The other two fictions, “Deer Heart” by Amanda Hartzell and “Low Down” by Darci Schummer are also on the theme of families who fail to reconcile, over the loss of a daughter and a broken marriage, respectively. The fiction voices are a nice mix of young and old, and the authors represent a broad spectrum from new to established careers. Lengths of story run the gamut, and the submission guidelines do not set limits for pages or word-counts. Traditional fiction subs are limited to one piece, flash subs up to two. Of special note to flash writers who pitch a good prose-poem game: the poetry section has two prose-poems.
Midway also presents a mixed-media portfolio of six watercolor and ink drawings by Sam Soltwisch. These expressionist drawings include hand-written text. At first, the imagery seems a cross between Ralph Steadman’s illustrations for Hunter S. Thompson (eyes, teeth, playing cards, cigarettes) and Mike Judge’s Beavis and Butthead (unschooled scale, perspective, and proportion). Soltwisch seems to take a body, then separate an organ from that body (eye, brain, heart, etc.) and give that object special focus as a source of pain. In this way, the theme in the artwork is literal and straightforward. The writing has a therapeutic purpose, so is riddled with clichés (“luck was turning,” “knocked to the pavement,” “thoughts racing”). Perhaps the stronger part of the equation here is the art, and this art documents an artist’s effort to cope with severe anxiety, according to the artist’s bio. Midway showcases this art-without-guile, Art for art’s sake, and this is commendable.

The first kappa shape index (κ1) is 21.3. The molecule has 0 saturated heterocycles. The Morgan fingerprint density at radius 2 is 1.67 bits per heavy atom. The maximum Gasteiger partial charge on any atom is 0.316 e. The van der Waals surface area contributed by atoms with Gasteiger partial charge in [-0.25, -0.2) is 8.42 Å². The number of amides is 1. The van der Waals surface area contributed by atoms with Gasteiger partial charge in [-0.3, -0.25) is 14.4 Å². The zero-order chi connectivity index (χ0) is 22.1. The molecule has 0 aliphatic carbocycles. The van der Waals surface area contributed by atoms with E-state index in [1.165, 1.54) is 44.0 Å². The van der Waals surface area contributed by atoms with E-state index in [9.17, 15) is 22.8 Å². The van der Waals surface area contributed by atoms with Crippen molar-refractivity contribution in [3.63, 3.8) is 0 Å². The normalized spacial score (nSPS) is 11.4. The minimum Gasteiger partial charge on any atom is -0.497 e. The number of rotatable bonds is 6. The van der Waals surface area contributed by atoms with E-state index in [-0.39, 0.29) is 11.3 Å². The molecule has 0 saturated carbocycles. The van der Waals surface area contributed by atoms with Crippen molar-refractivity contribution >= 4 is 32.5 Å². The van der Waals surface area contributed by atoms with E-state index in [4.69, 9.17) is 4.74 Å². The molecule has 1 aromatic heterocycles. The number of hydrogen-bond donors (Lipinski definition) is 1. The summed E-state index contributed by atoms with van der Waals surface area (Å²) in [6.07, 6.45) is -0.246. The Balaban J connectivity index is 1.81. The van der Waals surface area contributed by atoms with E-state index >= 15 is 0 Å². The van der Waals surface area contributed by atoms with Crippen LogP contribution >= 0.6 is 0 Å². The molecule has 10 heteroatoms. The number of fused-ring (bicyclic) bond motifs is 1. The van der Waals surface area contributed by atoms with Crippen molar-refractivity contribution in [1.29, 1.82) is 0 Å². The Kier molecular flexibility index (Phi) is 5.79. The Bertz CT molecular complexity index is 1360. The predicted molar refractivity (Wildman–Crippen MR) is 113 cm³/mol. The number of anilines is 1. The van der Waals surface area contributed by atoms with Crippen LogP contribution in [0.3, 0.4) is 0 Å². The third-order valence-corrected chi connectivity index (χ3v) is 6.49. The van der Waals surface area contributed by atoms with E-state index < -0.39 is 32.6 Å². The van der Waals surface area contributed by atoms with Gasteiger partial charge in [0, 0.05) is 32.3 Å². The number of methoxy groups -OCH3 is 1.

There is one non-fiction essay, “The Abstraction of Women Artists,” by Stacey Balkin, which focuses on personal reactions to Georgia O’Keeffe’s Black Abstraction (1927).
Poetry includes work by Becca Barniskis, Kristi Bowen, Mary Buchinger, Gemma Cooper-Novack, Christopher Crew, Barbara Davis, and Namkyu Oh. Previous publications for this set include AGNI, Mid-American Review, and Gravel Magazine. The two Barniski poems are especially song-like. In “Bird Village,” the air “swells and fades with ceaseless small flutters,” and in “Ice Cream Village,” there are “strong-armed maidens in smeared aprons” and a “coconut hayrick heaped high.” These poems are playful and sneaky and fun. The closing note to the issue is the poem “Eye Contact” by Namkyu Oh, and it is a fitting cap on the issue’s body, with its focus on the eye, metaphorically “a cloudy sphere filled with a thicket of sweet things.” In the end one may as well ask a blind person for the truth of what the eye captures. What a timeless sentiment. Poets may submit 3-5 poems at a time.
If there is a common editorial thread in Midway’s Volume 11 Issue 1, it may be a playful editorial preference for bed-hopping between words and images. The prose is rich with imagery, and the art invites conversation.